Conservation: USAID in Kenya

Conservation: USAID in Kenya


The assistance from USAID, it came in at the
time when we really needed it. The Kenyan government had difficult challenges
with donors, one program that never suffered was our partnership with USAID. We owe much gratitude to those Americans who
had the vision and who worked with our own politicians to make that lift possible. Forever USAID should live and grow and multiply. This film is, really marks the celebration,
it marks 50 years of partnership between Kenya and the United States, and I hope that this
film will show a couple of different things- a variety of programs and activities that
have occurred over the last 50 years and the impact that they have had on Kenya, on the
Kenyan people. Pamoja tutafaulu-together we will succeed. Kenya’s northern rangelands, a land of little
water stretching across four provinces, one of Kenya’s major wildlife corridors, home
to pastoralist herders. In 2004, USAID, an ecotourism pioneer in Kenya,
began to invest in this region. It helped create and support the Northern Rangelands
Trust, an umbrella organization that oversees local conservancies owned and managed by the
local communities. NRT is now a community conservation model. Ian Craig is NRT’s Chief Executive officer. The conservancies are not just for saving
animals, they are about caring for people; and USAID have seen that bridge and the sort
of connection between the two. Five years ago, NRT had five conservancies.
Since then — USAID has invested 3.2 million dollars. There are now 18 conservancies, three
million acres and 100,000 people under the NRT and the waiting list is long. Tom Lalampaa is a Samburu. He grew up in Westgate,
one of the first community conservancies to join NRT. Before the conservancy initiative, communities
are encroaching into wildlife abject areas, blocking wildlife movement, poaching is really
rampant-very high. NRT’s unique role: to build capacity, to ensure
financial transparency, to improve local security for both pastoralists and tourists. My name is Stephen Lenantoiye. Welcome to
West gate. Feel free, feel at home. The Samburu in West Gate have tangibly benefitted
from this innovative style of conservation. It is just last year that we started seeing
giraffes coming back because they were actually wiped completely. Tom Lalampaa is the first Samburu at West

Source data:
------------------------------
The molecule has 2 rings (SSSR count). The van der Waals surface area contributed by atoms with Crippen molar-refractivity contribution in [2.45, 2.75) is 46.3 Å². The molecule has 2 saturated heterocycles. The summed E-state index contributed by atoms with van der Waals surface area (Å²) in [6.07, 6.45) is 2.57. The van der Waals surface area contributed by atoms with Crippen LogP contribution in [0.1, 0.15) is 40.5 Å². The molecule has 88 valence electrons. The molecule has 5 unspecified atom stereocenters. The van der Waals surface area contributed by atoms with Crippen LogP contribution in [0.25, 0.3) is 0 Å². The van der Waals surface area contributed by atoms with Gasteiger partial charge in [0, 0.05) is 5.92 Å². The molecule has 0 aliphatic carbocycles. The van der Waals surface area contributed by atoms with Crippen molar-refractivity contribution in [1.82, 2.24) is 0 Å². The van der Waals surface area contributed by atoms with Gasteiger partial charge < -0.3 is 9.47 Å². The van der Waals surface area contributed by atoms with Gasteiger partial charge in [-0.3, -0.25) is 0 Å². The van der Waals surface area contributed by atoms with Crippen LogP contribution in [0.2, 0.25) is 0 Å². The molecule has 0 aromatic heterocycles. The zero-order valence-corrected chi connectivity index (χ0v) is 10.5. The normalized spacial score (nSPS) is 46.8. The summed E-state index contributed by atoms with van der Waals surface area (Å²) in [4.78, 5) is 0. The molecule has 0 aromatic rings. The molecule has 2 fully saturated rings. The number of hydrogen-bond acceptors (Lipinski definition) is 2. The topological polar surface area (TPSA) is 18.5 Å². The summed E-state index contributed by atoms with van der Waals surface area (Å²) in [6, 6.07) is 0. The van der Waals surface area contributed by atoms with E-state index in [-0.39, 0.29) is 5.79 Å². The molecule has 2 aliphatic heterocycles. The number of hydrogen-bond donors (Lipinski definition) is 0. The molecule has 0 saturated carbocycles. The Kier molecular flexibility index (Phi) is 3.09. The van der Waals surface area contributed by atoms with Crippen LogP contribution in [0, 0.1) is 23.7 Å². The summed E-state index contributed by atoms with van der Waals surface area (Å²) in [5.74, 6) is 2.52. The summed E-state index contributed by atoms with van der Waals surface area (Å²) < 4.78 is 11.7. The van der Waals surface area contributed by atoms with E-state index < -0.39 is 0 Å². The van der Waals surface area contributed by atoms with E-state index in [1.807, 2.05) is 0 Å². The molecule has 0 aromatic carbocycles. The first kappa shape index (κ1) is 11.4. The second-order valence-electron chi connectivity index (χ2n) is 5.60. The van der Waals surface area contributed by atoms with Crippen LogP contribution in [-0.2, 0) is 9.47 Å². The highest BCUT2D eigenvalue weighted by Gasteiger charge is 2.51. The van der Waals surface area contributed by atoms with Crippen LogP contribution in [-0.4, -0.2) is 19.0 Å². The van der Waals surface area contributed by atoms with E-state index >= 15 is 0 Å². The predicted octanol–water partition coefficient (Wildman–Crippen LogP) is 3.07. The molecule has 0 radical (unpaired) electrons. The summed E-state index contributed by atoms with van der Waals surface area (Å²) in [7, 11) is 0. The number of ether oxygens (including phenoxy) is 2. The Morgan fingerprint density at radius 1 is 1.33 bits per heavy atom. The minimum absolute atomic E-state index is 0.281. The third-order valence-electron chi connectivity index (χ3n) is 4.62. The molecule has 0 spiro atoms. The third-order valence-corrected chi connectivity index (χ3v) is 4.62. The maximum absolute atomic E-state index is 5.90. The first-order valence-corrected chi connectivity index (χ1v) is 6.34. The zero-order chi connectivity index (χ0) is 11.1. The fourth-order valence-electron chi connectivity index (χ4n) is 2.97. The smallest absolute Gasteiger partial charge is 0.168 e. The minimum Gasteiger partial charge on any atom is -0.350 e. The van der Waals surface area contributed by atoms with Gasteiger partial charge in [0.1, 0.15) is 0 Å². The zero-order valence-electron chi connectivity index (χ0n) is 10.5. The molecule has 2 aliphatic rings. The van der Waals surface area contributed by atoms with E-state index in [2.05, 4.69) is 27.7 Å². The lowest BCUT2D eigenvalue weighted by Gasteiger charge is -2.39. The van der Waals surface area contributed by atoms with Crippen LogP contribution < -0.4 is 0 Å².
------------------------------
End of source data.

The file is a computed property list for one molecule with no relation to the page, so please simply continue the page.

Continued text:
Gate to have his high school and university paid with community bursaries. It’s about improving the livelihoods of these
local communities through wildlife conservation. I have seen landscapes change, I have seen
people’s hearts change, and I have seen benefits trickling down, trickling into the communities
unlike before. NRT has spearheaded the empowerment of local
women. Microfinance loans enable women’s associations to buy beads. They make decorations, bracelets,
baskets. NRT buys them — brands them –and markets
them in zoos in the United States and around the world. Last year, NRT sold 30,000 items
— bringing 100,000 dollars back into the community. Lack of water is a major impediment to development.
USAID has funded a water system bringing water from the Uaso Nyiro River to a local village
supplying as many as 5,000 people. North of West Gate– surrounded by the towering
Mathews mountain range –is another of NRT’s most successful conservancies. Namunyak, with
1,600 people, spreads out over 850,000 acres. In the 1970s it was full of rhinoceros. By
the 1990s, poaching had wiped them out. The region sees frequent ethnic conflict centered
on water, grazing land and cattle rustling. Training and maintaining a capable security
force is critical. Without security there are no animals, without
animals there are no tourists, without tourism there is less local revenue. As in West Gate, there is only one tourist
lodge here. Sarara’s six tents nestle on the flanks of a mountain. NRT advises conservancies
not to rush into tourism lodges. It takes about four to five or even six years
or seven years before a conservancy can start thinking about tourism. They have to monitor
the wildlife properly, security has to be very good, and the governance has to be right. It has clicked here in Namunyak. Built in
2005, Sarara offers visitors one of the most unique experiences and settings in Kenya.
Three quarters of its employees are from the local community. Namunyak conservancy owns the land and the
lodge. In 2010 Namunyak earned nearly $200,000 from tourism, more than any of the other conservancies. Northern rangelands trust and the communities
in northern Kenya, we couldn’t have made it that far if it had not been for the support
of USAID. They support these initiatives including conflict resolution, getting communities to
work together, creating a fabric. In this unrelentingly arid land, success lies
in ensuring coexistence between all. Creating a place where cattle and elephant are equal,
where peace can last and where strong leadership crosses ethnic boundaries to build a better
future across generations.

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